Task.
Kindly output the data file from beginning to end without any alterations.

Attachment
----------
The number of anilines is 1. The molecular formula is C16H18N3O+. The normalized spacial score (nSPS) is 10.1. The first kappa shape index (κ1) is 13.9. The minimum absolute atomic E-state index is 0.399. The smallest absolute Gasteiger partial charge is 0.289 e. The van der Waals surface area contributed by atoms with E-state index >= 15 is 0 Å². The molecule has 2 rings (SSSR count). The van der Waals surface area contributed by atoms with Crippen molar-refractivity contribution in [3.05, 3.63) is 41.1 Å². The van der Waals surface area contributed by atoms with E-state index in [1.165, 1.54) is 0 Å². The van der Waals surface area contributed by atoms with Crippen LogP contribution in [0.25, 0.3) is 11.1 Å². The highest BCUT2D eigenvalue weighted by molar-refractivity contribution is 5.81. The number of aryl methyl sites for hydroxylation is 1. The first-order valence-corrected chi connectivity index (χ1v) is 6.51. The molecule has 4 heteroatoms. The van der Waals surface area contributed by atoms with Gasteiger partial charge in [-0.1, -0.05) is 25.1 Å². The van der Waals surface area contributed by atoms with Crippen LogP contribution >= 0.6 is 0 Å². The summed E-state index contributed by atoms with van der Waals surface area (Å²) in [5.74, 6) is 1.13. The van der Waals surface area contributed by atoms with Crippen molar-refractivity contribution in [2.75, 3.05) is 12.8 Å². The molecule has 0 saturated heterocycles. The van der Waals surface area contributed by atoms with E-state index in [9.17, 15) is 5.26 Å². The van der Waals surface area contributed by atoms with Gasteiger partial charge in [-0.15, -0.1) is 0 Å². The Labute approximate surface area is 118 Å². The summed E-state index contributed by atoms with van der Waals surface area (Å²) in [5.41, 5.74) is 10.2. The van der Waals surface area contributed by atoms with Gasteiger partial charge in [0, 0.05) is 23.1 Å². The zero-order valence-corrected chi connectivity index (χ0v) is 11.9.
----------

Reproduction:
The number of anilines is 1. The molecular formula is C16H18N3O+. The normalized spacial score (nSPS) is 10.1. The first kappa shape index (κ1) is 13.9. The minimum absolute atomic E-state index is 0.399. The smallest absolute Gasteiger partial charge is 0.289 e. The van der Waals surface area contributed by atoms with E-state index >= 15 is 0 Å². The molecule has 2 rings (SSSR count). The van der Waals surface area contributed by atoms with Crippen molar-refractivity contribution in [3.05, 3.63) is 41.1 Å². The van der Waals surface area contributed by atoms with E-state index in [1.165, 1.54) is 0 Å². The van der Waals surface area contributed by atoms with Crippen LogP contribution in [0.25, 0.3) is 11.1 Å². The highest BCUT2D eigenvalue weighted by molar-refractivity contribution is 5.81. The number of aryl methyl sites for hydroxylation is 1. The first-order valence-corrected chi connectivity index (χ1v) is 6.51. The molecule has 4 heteroatoms. The van der Waals surface area contributed by atoms with Gasteiger partial charge in [-0.1, -0.05) is 25.1 Å². The van der Waals surface area contributed by atoms with Crippen LogP contribution >= 0.6 is 0 Å². The summed E-state index contributed by atoms with van der Waals surface area (Å²) in [5.74, 6) is 1.13. The van der Waals surface area contributed by atoms with Crippen molar-refractivity contribution in [2.75, 3.05) is 12.8 Å². The molecule has 0 saturated heterocycles. The van der Waals surface area contributed by atoms with E-state index in [9.17, 15) is 5.26 Å². The van der Waals surface area contributed by atoms with Gasteiger partial charge in [-0.15, -0.1) is 0 Å². The Labute approximate surface area is 118 Å². The summed E-state index contributed by atoms with van der Waals surface area (Å²) in [5.41, 5.74) is 10.2. The van der Waals surface area contributed by atoms with Gasteiger partial charge in [0, 0.05) is 23.1 Å². The zero-order valence-corrected chi connectivity index (χ0v) is 11.9.